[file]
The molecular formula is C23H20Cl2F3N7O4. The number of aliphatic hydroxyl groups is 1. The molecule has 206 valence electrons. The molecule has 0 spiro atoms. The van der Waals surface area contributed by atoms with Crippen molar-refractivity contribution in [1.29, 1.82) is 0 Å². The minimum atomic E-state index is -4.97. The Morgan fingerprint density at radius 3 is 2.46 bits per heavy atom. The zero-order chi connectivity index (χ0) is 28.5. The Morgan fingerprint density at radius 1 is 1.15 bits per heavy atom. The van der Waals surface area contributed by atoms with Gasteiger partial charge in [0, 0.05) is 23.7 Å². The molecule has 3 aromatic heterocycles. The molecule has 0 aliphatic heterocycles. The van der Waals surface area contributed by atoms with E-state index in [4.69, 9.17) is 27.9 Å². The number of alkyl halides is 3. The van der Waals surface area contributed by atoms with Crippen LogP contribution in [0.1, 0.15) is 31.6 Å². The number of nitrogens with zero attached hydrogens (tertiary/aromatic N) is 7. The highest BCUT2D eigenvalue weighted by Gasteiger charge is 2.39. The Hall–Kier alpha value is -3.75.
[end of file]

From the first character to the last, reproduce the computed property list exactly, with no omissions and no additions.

The molecular formula is C23H20Cl2F3N7O4. The number of aliphatic hydroxyl groups is 1. The molecule has 206 valence electrons. The molecule has 0 spiro atoms. The van der Waals surface area contributed by atoms with Crippen molar-refractivity contribution in [1.29, 1.82) is 0 Å². The minimum atomic E-state index is -4.97. The Morgan fingerprint density at radius 3 is 2.46 bits per heavy atom. The zero-order chi connectivity index (χ0) is 28.5. The Morgan fingerprint density at radius 1 is 1.15 bits per heavy atom. The van der Waals surface area contributed by atoms with Gasteiger partial charge in [0, 0.05) is 23.7 Å². The molecule has 3 aromatic heterocycles. The molecule has 0 aliphatic heterocycles. The van der Waals surface area contributed by atoms with E-state index in [4.69, 9.17) is 27.9 Å². The number of alkyl halides is 3. The van der Waals surface area contributed by atoms with Crippen LogP contribution in [0.1, 0.15) is 31.6 Å². The number of nitrogens with zero attached hydrogens (tertiary/aromatic N) is 7. The highest BCUT2D eigenvalue weighted by Gasteiger charge is 2.39. The Hall–Kier alpha value is -3.75.